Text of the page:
If you look back at my articles, the first few were amateurish, and I considered rewriting them. However, I kept their original format as a way of benchmarking my progress. Each week, I have tried to improve one aspect of my content, for example, adding a shareable link, a call to action, images to break up the text, or improving the impact and SEO ranking of my title (tip: I use Coschedule.com headline analyser). When LinkedIn changed its algorithms, I had no clue what people were talking about, but I slowly improved my writing skills, article structure, and clarity of message, and gained a deeper understanding of how the social platforms behave. If you have any constructive feedback on how my articles could improve, please tell me.

Most surprising was that the articles I didn't like are some of my most popular. This led me to stop second-guessing the reaction and post on different topics to test the water. I always strived to share an opinion (otherwise, it is bland) and stand to be corrected by my audience. This approach instills trust in your network and supports the integrity of your message.

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4. Very hard work

I committed to 1 article per week and 1 book review per week (currently lagging on this) for 2017. It's a big commitment and a lot of work, especially for someone who isn't a natural writer. To explain how much time I dedicate per week (at least):

Responding to messages from my content: 1 hour

Skype calls or in person meetings: 4 hours

Writing articles: 8 hours (sometimes 3x this)

Finding and resizing article Images: 2 hours (sometimes more)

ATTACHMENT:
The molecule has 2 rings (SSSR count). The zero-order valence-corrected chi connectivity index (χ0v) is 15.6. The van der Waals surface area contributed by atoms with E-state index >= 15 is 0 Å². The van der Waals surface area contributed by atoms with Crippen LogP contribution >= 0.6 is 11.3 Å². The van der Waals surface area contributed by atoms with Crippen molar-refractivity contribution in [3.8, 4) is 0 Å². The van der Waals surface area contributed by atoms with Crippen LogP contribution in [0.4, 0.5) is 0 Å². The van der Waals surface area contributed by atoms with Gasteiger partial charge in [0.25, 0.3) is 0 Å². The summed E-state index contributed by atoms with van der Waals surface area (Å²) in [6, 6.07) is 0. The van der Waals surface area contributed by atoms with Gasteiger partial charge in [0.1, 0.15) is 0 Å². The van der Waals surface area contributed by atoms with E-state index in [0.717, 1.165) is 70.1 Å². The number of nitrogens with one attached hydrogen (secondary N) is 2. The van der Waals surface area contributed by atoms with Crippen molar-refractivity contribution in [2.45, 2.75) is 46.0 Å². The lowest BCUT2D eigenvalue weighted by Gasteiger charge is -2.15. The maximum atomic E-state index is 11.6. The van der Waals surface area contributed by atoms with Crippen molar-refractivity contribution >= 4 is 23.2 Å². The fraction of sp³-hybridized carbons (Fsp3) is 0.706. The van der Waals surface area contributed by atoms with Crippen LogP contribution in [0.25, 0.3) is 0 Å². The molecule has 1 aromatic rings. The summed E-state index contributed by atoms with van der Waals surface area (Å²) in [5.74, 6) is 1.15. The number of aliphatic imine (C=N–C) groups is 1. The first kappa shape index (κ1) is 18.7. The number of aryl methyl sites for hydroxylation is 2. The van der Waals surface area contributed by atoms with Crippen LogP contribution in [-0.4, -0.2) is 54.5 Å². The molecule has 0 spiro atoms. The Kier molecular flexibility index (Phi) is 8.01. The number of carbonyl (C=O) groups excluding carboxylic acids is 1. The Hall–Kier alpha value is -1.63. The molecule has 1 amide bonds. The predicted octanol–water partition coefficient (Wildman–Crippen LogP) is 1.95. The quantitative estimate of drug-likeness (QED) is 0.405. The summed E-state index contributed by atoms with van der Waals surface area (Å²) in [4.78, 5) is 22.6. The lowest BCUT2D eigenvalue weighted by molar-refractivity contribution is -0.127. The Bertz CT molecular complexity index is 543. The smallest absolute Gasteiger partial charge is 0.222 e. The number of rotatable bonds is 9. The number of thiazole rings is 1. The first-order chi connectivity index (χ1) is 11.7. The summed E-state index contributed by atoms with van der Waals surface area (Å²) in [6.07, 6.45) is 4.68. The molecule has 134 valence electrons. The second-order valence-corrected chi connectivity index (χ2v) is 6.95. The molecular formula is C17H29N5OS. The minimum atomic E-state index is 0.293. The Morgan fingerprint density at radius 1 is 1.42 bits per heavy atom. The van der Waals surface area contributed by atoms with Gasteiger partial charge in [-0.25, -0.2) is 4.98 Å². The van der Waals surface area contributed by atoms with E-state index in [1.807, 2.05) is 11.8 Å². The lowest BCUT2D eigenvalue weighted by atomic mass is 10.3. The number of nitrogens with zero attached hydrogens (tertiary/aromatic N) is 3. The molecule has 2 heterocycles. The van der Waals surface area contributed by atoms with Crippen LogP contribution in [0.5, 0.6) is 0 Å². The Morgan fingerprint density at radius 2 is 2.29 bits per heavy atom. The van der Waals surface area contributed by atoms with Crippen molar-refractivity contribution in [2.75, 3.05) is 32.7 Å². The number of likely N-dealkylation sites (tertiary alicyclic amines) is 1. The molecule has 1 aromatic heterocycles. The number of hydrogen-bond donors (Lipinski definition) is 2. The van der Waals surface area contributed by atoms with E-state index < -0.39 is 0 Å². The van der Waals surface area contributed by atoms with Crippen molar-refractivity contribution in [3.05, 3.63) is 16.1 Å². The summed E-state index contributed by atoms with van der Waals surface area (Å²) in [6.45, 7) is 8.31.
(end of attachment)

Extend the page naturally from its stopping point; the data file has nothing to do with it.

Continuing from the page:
Reading a book: 6 hours

Writing a book review: 1 hour

Uploading to multiple publishing platforms each week (LinkedIn, Medium, Mailchimp, Twitter): 2 hours

Total estimate: 24 hrs per week.

I dedicate from 10pm to 3am each day for this and Saturday or Sunday morning to prepare the articles for distribution.

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Some results from 6 months in:

- Featured writer for TopSalesWorld

- Miller Heiman Top 12 Sales Enablement Movers and Shakers You Should Follow

- Featured in HubSpot, Frontline Selling, Startups.co, Sales4life

- First article went from 50 views to recently average of 15k views per week

- Several inbound job and consultancy offers

- A book publishing deal

The biggest result: An awesome, relevant, engaged audience committed to improving themselves and the sales profession.

Ideas, like data, are pointless unless you do something with them. My takeaway from this experience is that the modern world is about sharing what's inside your head and collaborating with others. Writing helps me crystallise my ideas, and I have learnt a lot about myself, including how much I enjoy sharing my experiences with the next generation of salespeople.

If you value this article, please share it. If you haven't yet received my 2017 research paper, it discusses the differences between selling in the UK vs. the USA, as well as how digital networks are impacting multinational businesses differently on each side of the pond. Download from the homepage.